13. Jun 21, 2014 #12

    PeterDonis

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    Or MTW, Chapter 7 and exercises 7.1, 7.2, and 7.3.
     
  14. Jun 21, 2014 #13

    stevendaryl

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    In addition to getting the equations governing the scalar potential right, there's a secondary issue of getting the right force law (how matter responds to the scalar potential). The simplest generalization from the Newtonian case is:

    [itex]\dot{u}_\alpha = -\frac{\partial}{\partial x^\alpha} \Phi[/itex]

    where [itex]u[/itex] is the 4-velocity, and [itex]\dot{}[/itex] means differentiation with respect to proper time.

    Wikipedia says that this was the Abraham force law, which was known to be wrong. But they don't explain what was wrong with it. Was it inconsistent somehow, or disagreed with experiment, or what?
     
  15. Jun 21, 2014 #14

    stevendaryl

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    The beauty of using Lagrangians is that the same interaction term automatically tells you how the fields affect matter and how matter affects the fields.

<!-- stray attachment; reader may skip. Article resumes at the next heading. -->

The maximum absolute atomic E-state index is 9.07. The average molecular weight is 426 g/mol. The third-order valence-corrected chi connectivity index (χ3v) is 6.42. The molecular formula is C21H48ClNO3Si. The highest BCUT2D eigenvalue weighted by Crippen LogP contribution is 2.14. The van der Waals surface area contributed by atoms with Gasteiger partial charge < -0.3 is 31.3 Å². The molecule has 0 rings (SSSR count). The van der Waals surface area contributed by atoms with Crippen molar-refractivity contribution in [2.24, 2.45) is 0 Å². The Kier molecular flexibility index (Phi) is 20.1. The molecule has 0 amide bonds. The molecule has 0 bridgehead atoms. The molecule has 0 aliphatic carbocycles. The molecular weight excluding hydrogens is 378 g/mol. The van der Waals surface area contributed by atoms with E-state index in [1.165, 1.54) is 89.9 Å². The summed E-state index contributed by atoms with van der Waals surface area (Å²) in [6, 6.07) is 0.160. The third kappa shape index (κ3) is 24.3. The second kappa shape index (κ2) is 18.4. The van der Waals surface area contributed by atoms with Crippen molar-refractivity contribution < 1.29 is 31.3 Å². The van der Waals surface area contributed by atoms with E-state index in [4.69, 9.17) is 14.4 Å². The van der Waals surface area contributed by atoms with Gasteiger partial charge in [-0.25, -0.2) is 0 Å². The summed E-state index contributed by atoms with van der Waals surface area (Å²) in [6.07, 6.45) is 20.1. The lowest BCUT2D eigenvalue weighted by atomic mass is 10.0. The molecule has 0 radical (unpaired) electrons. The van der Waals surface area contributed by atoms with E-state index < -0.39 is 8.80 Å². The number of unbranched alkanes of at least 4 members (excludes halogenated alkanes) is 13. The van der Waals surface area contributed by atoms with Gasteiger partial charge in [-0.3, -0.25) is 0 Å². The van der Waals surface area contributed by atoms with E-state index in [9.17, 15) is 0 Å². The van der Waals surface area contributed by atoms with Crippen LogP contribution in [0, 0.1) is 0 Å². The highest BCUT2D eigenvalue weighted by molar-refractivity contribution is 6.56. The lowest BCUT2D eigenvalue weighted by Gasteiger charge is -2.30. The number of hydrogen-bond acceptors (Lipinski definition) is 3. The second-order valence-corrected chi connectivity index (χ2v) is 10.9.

16. Jun 21, 2014 #15

    Matterwave

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    One prevailing difficulty with gravity that the naive scalar, vector, and tensor treatments don't deal with is its non-linearity. In order to have the correct theory of gravity, you must have non-linearity because ultimately gravity is non-linear, as evidenced by the fact that Einstein's general relativity is non-linear.

    Misner Thorne and Wheeler actually has the reader do the scalar and vector parts of the problem in chapter 7. IIRC the scalar theory produces no deflection of light, while the vector theory predicts too much perihelion shift.